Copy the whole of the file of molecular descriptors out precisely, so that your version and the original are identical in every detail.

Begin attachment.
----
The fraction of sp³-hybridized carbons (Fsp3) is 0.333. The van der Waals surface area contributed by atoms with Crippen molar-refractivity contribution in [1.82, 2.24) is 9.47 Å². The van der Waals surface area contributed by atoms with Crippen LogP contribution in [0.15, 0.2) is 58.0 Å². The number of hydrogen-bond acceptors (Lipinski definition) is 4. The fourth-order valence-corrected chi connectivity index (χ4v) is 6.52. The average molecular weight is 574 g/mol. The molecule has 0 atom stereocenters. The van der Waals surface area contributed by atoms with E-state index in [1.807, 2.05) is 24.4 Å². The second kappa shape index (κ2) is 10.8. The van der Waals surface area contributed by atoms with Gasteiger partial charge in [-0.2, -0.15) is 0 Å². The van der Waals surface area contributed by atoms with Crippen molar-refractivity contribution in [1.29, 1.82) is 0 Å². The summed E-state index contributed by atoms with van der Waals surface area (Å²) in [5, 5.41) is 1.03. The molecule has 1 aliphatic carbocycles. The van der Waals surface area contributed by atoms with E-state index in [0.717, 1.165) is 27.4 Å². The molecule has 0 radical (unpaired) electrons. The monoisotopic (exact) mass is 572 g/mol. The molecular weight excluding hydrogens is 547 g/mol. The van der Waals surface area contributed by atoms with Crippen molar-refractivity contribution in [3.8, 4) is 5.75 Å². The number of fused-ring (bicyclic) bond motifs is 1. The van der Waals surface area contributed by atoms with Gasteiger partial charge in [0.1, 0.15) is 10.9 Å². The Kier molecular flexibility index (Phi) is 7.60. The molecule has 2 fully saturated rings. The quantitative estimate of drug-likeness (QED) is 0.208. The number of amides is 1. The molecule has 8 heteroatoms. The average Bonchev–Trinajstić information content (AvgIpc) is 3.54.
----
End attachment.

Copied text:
The fraction of sp³-hybridized carbons (Fsp3) is 0.333. The van der Waals surface area contributed by atoms with Crippen molar-refractivity contribution in [1.82, 2.24) is 9.47 Å². The van der Waals surface area contributed by atoms with Crippen LogP contribution in [0.15, 0.2) is 58.0 Å². The number of hydrogen-bond acceptors (Lipinski definition) is 4. The fourth-order valence-corrected chi connectivity index (χ4v) is 6.52. The average molecular weight is 574 g/mol. The molecule has 0 atom stereocenters. The van der Waals surface area contributed by atoms with E-state index in [1.807, 2.05) is 24.4 Å². The second kappa shape index (κ2) is 10.8. The van der Waals surface area contributed by atoms with Gasteiger partial charge in [-0.2, -0.15) is 0 Å². The van der Waals surface area contributed by atoms with Crippen molar-refractivity contribution in [1.29, 1.82) is 0 Å². The summed E-state index contributed by atoms with van der Waals surface area (Å²) in [5, 5.41) is 1.03. The molecule has 1 aliphatic carbocycles. The van der Waals surface area contributed by atoms with E-state index in [0.717, 1.165) is 27.4 Å². The molecule has 0 radical (unpaired) electrons. The monoisotopic (exact) mass is 572 g/mol. The molecular weight excluding hydrogens is 547 g/mol. The van der Waals surface area contributed by atoms with Crippen molar-refractivity contribution in [3.8, 4) is 5.75 Å². The number of fused-ring (bicyclic) bond motifs is 1. The van der Waals surface area contributed by atoms with Gasteiger partial charge in [0.1, 0.15) is 10.9 Å². The Kier molecular flexibility index (Phi) is 7.60. The molecule has 2 fully saturated rings. The quantitative estimate of drug-likeness (QED) is 0.208. The number of amides is 1. The molecule has 8 heteroatoms. The average Bonchev–Trinajstić information content (AvgIpc) is 3.54.